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Flags of Our Fathers - Blu-ray DVD / drama DVD / action DVD review
FLAGS OF OUR FATHERS Rated R by the Motion Picture Association of America curledupdvd.com rating: 3 1/2 stars
Featuring: Ryan Phillippe, Jesse Bradford, Adam Beach, John Benjamin Hickey, John Slattery
Director: Clint Eastwood   Studio: Dreamworks
DVD release: 03 June 2008   Runtime: 132 minutes (2 discs)
Format: AC-3, Collector's Edition, Color, Dolby, DTS Surround Sound, Dubbed, Special Edition, Subtitled, Widescreen, Blu-ray
DVD features:Audio tracks (Dolby Digital 5.1 Surround - English, French, Spanish), Subtitles (English, French, Spanish), 1080p/AVC MPEG-4, Introduction by Clint Eastwood, Words on the Page, Six Brave Men, The Making of an Epic, Raising the Flag, Visual effects, Looking into the Past, Theatrical trailer

Clint Eastwood is a true artist who not only knows how to direct actors and make great films, but he has a real feel for conveying a beautiful sense of time and place. His Flags of Our Fathers is obviously a labor of love and its intentions are without a doubt noble, but I found much of the film to be seriously flawed, as though Eastwood were just trying to do and say too much.

Cluttered and convoluted, the film jumps backward and forward in time, uses not one voice-over narration but two (possibly three), has a circuitous narrative, and is topped off with a cast of thousands, featuring not only the brave boys who died on the island of Iwo Jima but their families - particularly their mothers - back at home.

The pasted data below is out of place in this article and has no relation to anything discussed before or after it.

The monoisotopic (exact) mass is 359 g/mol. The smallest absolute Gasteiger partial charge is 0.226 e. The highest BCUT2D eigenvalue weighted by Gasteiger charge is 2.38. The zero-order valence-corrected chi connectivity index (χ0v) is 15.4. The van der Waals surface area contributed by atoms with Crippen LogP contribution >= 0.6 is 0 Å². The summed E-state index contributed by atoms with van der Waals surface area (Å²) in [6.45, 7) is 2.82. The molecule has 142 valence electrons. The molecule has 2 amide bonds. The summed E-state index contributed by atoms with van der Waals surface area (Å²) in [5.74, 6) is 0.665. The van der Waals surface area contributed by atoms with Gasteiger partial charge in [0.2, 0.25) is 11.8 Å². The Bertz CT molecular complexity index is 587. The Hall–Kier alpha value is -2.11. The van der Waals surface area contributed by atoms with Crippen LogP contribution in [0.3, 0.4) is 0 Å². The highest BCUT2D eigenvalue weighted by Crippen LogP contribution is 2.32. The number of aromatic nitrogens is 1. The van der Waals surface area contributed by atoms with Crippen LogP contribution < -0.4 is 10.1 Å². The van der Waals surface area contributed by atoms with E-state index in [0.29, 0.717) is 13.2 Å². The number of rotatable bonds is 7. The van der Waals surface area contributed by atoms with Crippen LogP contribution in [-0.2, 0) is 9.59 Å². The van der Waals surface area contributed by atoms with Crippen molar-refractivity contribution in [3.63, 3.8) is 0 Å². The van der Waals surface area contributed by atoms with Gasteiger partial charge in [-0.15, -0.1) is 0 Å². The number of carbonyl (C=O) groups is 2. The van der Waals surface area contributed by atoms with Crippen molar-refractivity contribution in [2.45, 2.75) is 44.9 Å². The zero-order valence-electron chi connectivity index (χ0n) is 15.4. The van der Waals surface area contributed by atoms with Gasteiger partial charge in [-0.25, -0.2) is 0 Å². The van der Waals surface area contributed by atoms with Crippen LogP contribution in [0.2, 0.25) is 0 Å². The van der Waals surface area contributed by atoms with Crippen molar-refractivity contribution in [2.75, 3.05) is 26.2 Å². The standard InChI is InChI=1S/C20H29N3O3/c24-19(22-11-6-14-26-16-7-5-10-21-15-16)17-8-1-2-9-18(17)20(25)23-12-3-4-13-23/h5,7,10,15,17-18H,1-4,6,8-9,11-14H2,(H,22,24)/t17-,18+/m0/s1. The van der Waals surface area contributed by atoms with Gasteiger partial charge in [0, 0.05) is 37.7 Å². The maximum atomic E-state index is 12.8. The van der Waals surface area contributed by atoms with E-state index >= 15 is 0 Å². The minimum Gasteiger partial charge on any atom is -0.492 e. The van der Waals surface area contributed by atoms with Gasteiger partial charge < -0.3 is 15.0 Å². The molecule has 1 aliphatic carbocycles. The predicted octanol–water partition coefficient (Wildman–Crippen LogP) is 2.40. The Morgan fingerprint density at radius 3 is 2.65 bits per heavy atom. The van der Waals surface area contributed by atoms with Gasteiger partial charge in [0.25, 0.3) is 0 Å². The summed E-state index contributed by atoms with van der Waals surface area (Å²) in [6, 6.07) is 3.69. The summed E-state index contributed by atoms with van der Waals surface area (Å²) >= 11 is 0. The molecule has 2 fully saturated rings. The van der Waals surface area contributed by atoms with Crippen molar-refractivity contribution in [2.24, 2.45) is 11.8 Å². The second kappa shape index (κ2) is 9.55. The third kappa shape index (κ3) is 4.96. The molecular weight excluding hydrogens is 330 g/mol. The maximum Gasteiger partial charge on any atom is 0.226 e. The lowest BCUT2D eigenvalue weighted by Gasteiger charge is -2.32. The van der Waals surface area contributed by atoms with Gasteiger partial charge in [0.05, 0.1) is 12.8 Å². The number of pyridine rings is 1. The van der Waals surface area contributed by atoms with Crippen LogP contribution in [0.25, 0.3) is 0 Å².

The film is a huge undertaking where Eastwood in particular concentrates on the fate of three survivors: Ira Hayes (Adam Beach), Rene Gagnon (Jesse Bradford) and author James Bradley's father, Doc (Ryan Phillipe). Little did the five Marines and a Navy corpsman who raised a heavy Japanese water pipe bearing the Stars and Stripes know that this would become one of the most defining images of the Second World War.

The flag-raising was highly symbolic, a signal of victory that served to prop up a fatigued populace and at the same time helped to stem the rising pessimism in a U.S. that was fast becoming bankrupt and exhausted from the war in the Pacific.

Still coping from battle fallout and the horrors of what they saw in Iwo Jima, Hayes, Gagnon and Bradley are pressed into service as public relations stooges for a war bonds tour. The officials who court them aren't really concerned about how they suffered or what they saw; they're far more concerned with getting the battle-weary populace to keep buying the bonds.

Each of the boys handles this sudden fame in different ways, but it is Hayes who suffers the most as an American Indian whose sorrow for his fallen buddies is compounded by the racism he encounters at every turn.

While Hayes turns to drink, Doc and Rene soak up the glory of heroism, knowing all the time that their fallen comrades who raised "the first" flag are the real heroes. Beach, Bradford and Phillipe are all good actors (and they look terrific), but they also come across as a bit bland and faceless. Of course, they all have the mandatory heft to show their inner turmoil, but they often appear as blank slates in the face of so much chaos.

Eastwood does a great job of showing war, engendering a real sense of not only the inexpressible savagery of the battlefield, but also the vast wastefulness and pointlessness of war. But his decision to use a split narrative and jump back and forth between Iwo Jima and its aftermath causes the film to comes across as too disjointed.

We should be totally absorbed in the story of these men. Instead, we're persistently shuttled back to their publicity tour, then back to the battle, then on back to the tour, which effectively nullifies any buildup in dramatic tension.

Consequently, the film ends up being a visually stunning but rather muddled, mixed-up affair that, at almost 130 minutes, goes on too long and commits the sin of being boring when it should be engrossing, gripping and ultimately uplifting.
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reviewed by Michael Leonard
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